LETHBRIDGE -- The Girl Guides, the world’s largest voluntary organization for girls, has its roots in the early 20th century, a time of rapid social change when more than a few adults were wringing their hands about the future. Girl Guide programs were designed to give girls a taste of the freedom they were clamouring for, but also maintain the idea that women were primarily wives and mothers.
This complicated picture emerged when Dr. Kristine Alexander, associate professor of history and Canada Research Chair in Child and Youth Studies at the University of Lethbridge, began the research for her book Guiding Modern Girls: Girlhood, Empire, and Internationalism in the 1920s and 1930s (University of British Columbia Press, 2017).
Alexander, who is also director of the U of L’s Institute for Child and Youth Studies, recently received the Wilson Book Prize for this work, which was one of more than 70 books nominated for the $10,000 award. This academic honour, awarded by the Wilson Institute for Canadian History at McMaster University, recognizes the best book that makes Canadian historical scholarship accessible to a wide and transnational audience.
“I was thrilled and also honoured to be recognized by my peers in this way,” says Alexander. “In Canada and other parts of the world, historians have tended to focus primarily on national stories. These national histories are valuable, but as a scholar whose work investigates questions related to childhood, empire and globalization — and as a citizen of our interconnected 21st-century world — I have come to see that it is important to look beyond national boundaries as well.”
In Guiding Modern Girls, Alexander uses the early history of the Guide movement in Canada, Great Britain and India to ask big questions about girls, citizenship, and the global social order during the years between the two World Wars. The Girl Guides were founded by Robert Baden-Powell, who also established the Boy Scouts, in England in 1909 and the organization quickly spread to other countries.
“The Guide movement was established at a time when the social order, established gender roles and the future of the British empire appeared to be under threat,” says Alexander. “This was also a moment characterized by the militant suffrage movement and falling birth rates across the Western world.”
Another related force at play after the First World War was the rise of the flapper. These young women pushed the boundaries of what was considered acceptable behaviour by wearing short skirts, bobbing their hair and listening to jazz. The older generation worried about the future of society and children in particular.
“These youth organizations were adult attempts to shape the future by providing a gender-specific type of character training that offered a combination of freedom and control,” she says.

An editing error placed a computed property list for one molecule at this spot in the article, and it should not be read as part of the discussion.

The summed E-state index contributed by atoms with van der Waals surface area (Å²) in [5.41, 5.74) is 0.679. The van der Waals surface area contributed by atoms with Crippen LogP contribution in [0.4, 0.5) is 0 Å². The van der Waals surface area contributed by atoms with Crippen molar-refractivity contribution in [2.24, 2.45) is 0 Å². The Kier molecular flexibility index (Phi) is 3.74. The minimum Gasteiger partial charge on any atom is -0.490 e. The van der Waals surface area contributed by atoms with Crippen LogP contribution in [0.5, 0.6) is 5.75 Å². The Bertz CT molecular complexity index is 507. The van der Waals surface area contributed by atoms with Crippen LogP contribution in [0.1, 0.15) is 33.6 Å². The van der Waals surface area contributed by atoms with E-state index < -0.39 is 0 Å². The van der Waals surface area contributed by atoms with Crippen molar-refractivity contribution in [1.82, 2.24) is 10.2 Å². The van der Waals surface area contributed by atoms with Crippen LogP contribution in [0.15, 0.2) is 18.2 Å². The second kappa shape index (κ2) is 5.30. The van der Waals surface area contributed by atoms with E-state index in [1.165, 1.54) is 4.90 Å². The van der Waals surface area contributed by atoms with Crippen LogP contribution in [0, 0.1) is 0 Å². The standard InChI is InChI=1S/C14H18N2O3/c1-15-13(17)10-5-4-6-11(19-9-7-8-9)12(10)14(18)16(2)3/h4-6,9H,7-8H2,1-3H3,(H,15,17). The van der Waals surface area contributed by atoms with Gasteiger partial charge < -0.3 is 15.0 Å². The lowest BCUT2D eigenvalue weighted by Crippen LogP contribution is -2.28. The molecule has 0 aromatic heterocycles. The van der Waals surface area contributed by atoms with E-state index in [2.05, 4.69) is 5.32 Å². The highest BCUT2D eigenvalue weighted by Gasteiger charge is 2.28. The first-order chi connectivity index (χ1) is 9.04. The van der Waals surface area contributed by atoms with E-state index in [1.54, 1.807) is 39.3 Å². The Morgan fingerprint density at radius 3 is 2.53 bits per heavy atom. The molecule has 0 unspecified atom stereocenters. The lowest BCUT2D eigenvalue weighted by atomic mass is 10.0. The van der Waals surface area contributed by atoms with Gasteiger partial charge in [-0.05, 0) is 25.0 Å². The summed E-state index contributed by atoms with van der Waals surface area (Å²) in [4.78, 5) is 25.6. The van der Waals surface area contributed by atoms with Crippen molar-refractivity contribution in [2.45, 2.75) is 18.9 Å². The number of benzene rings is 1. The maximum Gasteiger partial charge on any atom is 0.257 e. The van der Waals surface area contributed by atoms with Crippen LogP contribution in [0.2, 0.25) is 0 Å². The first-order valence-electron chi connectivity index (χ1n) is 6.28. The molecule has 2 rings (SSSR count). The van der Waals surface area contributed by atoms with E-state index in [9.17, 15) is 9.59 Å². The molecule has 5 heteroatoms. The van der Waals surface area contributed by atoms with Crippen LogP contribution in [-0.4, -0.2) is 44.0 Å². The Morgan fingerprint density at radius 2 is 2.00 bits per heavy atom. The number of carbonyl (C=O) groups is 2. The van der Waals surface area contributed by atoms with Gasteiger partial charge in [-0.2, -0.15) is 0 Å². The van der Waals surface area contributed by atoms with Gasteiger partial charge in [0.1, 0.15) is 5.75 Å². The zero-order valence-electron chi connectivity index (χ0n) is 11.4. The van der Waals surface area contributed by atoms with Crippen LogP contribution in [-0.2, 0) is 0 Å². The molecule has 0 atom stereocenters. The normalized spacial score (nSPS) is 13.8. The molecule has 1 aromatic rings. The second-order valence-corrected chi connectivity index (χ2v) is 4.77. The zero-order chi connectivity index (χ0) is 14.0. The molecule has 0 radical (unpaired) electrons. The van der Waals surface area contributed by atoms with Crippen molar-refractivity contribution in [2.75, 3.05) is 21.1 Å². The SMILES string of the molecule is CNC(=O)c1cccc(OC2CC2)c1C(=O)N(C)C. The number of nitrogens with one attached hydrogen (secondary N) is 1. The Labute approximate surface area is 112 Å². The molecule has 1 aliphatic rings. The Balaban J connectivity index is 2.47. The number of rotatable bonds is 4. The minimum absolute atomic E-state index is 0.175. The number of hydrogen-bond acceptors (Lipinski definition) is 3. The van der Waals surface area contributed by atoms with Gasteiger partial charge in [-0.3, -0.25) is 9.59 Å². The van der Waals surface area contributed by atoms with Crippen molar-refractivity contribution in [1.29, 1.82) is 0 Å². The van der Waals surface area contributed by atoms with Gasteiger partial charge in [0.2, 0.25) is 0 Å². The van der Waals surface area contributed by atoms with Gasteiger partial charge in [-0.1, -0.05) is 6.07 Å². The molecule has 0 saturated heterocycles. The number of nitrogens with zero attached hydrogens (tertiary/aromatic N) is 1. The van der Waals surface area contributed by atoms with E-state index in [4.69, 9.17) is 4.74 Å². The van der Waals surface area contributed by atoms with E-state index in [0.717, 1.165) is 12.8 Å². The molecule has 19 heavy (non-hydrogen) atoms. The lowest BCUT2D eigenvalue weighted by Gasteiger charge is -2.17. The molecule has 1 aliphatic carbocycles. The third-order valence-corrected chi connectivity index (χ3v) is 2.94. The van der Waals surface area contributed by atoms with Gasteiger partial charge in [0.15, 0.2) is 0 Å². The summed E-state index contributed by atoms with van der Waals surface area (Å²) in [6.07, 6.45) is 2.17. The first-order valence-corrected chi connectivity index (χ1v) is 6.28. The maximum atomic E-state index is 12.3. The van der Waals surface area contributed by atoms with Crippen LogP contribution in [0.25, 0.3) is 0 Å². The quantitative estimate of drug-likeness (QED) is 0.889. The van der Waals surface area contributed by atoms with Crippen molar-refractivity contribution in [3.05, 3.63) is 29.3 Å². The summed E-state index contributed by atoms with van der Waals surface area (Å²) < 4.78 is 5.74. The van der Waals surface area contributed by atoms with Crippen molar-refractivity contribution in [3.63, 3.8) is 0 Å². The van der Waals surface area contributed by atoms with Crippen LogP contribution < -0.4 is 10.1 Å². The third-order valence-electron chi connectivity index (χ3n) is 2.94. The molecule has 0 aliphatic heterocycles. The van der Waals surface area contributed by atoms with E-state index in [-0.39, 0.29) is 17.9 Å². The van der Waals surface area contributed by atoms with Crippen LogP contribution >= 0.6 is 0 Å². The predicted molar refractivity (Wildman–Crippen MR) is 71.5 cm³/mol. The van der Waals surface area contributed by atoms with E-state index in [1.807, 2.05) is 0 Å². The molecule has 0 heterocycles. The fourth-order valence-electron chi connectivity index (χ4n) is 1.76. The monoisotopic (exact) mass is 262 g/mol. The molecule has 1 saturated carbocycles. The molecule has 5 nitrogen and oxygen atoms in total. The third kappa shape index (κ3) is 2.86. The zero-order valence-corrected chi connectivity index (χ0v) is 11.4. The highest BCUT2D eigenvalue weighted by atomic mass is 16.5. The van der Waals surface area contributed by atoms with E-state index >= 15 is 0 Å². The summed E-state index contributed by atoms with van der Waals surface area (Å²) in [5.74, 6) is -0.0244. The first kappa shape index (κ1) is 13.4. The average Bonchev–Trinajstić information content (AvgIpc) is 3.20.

Alexander looks at Girl Guides from the perspectives of the organization and the girls who were Guides. She examined official handbooks and periodicals but she also wanted to know what the girls themselves thought.
“I did find some log books, photo albums, scrapbooks and diaries and those were some of the richest and most rewarding sources to work with, partly because they give a sense of individual personalities and their responses — which were not always positive — to Guide programs,” she says.
Alexander found that the Girl Guide movement was complex and often contradictory in ways that had to do with gender.
“The Girl Guide program emphasized citizenship, training modern girls to be future voters, and teaching them bravery and lifesaving skills,” says Alexander. “But that co-existed with an older belief that girls needed, above all, to learn to be good mothers, wives and homemakers.”
Alexander became interested in girlhood and youth organizations when, as a graduate student, she conducted research into how adults have tried to shape children’s understanding of behaviour and what it means to be masculine or feminine. Another factor that motivated Alexander to write the book was her belief that girls’ history is just as important as boys’ history and the bigger questions about political, imperial or economic history can’t be understood if girls and young women are left out of the story.Guiding Modern Girls grew out of Alexander’s doctoral thesis and was almost a decade in the making.
“It’s my name on the cover, but the book only exists because of the support I’ve received from a number of individuals and institutions,” she says. “My research and writing were enriched in all kinds of ways by conversations with my mentors, colleagues and students.”
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